These Seven Historic Banking Deals Shaped the Fate of Finance
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These Seven Historic Banking Deals Shaped the Fate of Finance

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These Seven Historic Banking Deals Shaped the Fate of Finance

Paolo Zannoni is the executive deputy chairman of the Board of Prada, president of Prada Holding, and international advisor to the executive office of Goldman Sachs International. He is also a member of the advisory board of the Jackson Institute and the Center for International Finance at Yale University. He was formerly a partner of Goldman Sachs, chairman of the board of Prysmian, president of Fiat USSR, and president of Fiat USA.

Below, Paolo shares five key insights from his new book, Money and Promises: Seven Deals That Changed the World. Listen to the audio version—read by Paolo himself—in the Next Big Idea App.

Money and Promises Paolo Zannoni Next Big Idea Club

1. Modern money is debt.

Modern money is debt, the debt of banks. We say we go to the bank to get money or borrow money from the bank, but we get it all wrong. Whether we are paying with debt or credit cards or electronic transfer, the goods and services we buy are paid with our bank’s debt, its promises to pay. What is true of us as individuals is the role also of nations and states. Today, sovereign currencies everywhere are made mostly of bank debts. This simple fact explains a lot about the role of banks in society and their relationship with government. In matters of money, banks and states are partners. They support each other. That is why when banks get into trouble, governments bail them out.

It all began in Pisa, with the ideas of one man, Fibonacci. Fibonacci spent time trading in the southern Mediterranean, where he learned Arabic and Indian mathematics. In his Liber Abaci, written in 1202, he outlined the advantages of Arabic and Indian mathematics over the Roman system.

Fibonacci’s is the system taught in schools today, the world over, but that is not all. Liber Abaci was not a theoretical enterprise but a book made for merchants and bankers, a guide to making money from money. It should be understood as a textbook for aspiring financiers. Soon schools of Abaci were set up to train apprentices for banks and merchant houses. Banking knowledge and practices spread. The Republic of Pisa benefited from the spread of financial and banking knowledge.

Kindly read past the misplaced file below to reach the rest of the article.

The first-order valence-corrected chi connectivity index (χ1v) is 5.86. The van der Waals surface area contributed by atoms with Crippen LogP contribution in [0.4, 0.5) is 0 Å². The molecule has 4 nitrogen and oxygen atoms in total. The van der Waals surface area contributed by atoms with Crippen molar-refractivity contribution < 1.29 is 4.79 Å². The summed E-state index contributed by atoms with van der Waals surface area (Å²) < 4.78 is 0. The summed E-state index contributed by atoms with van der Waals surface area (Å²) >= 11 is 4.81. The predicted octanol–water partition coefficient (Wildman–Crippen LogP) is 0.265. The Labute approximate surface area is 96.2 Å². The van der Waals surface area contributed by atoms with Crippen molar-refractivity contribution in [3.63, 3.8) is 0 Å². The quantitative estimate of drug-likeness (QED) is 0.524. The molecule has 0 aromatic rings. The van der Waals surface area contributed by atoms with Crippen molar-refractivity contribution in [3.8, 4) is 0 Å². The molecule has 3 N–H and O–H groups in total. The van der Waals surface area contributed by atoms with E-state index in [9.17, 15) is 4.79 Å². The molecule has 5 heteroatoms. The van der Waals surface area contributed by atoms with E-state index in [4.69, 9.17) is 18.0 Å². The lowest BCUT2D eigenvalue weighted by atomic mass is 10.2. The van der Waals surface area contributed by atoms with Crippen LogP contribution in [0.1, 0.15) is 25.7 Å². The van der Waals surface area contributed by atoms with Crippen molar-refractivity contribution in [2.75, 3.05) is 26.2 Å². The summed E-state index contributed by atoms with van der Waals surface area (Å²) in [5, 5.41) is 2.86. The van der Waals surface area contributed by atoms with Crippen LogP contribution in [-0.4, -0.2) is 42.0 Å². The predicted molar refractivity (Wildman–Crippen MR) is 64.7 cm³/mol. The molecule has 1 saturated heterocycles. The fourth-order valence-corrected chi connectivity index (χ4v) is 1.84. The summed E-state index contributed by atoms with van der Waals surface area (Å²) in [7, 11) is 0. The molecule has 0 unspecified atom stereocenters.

When Pisa lost its colonies with their silver money, the inflow of precious metal slowed, and the mints could not produce the coins needed for trade and manufacturing. But the golden age of Pisa did not end there. Trade and industry still prospered. Bankers issued debt to traders, manufacturers, and state institutions. Bank debts supported the state industry and trade. Pisa prospered because there were two types of money: coins from the mints and debt from the local bank.

2. State banks started in Venice.

Rialto is one of the oldest neighborhoods in the city of Venice. This unlikely spot was once the financial center of the Western world. In the early 1600’s, Vendramin was a bullion dealer in Rialto. He purchased gold and silver on the world market and sold it to the mint. But if the mint price was lower than the price on the world market, the full bullion into the mint dwindled or stopped, and so did the supply of coin money.

“This unlikely spot was once the financial center of the Western world.”

That is exactly what was happening in 1619. The economy and public finances of the republic suffered, and so did Vendramin’s income. Then, Vendramin approached the Senate with an idea. He was willing to sell silver to the minted full price, but he could be flexible on the means of payment. For half the value, he would want coin, but for the other half, he would accept the debt of a special kind of bank. It was a cunning plan and came at the right time.

The Bancogiro was born as a bank to serve the state. Bancogiro, an institution of the state, was the first public bank to issue bank debt money to public offices. Soon, other nations looked at the Venetian experiment to make their own public banks. England moved first.

3. The tally system gave state banks purchasing power.

A tally is a stick used to record financial information. In England, from the 12th century, for over 600 years, tallies became the most used financial instrument, the backbone of public finance and banking. When citizens loaned money to the king, their royal tally cutter recorded the name of the lender and the sum loaned on each side of the stick. Then he split the stick lengthwise. The exchequer kept one piece, the lender the other. Those two pieces fit together as proof of the loan and the debt. The stick was a valid claim on tax revenues.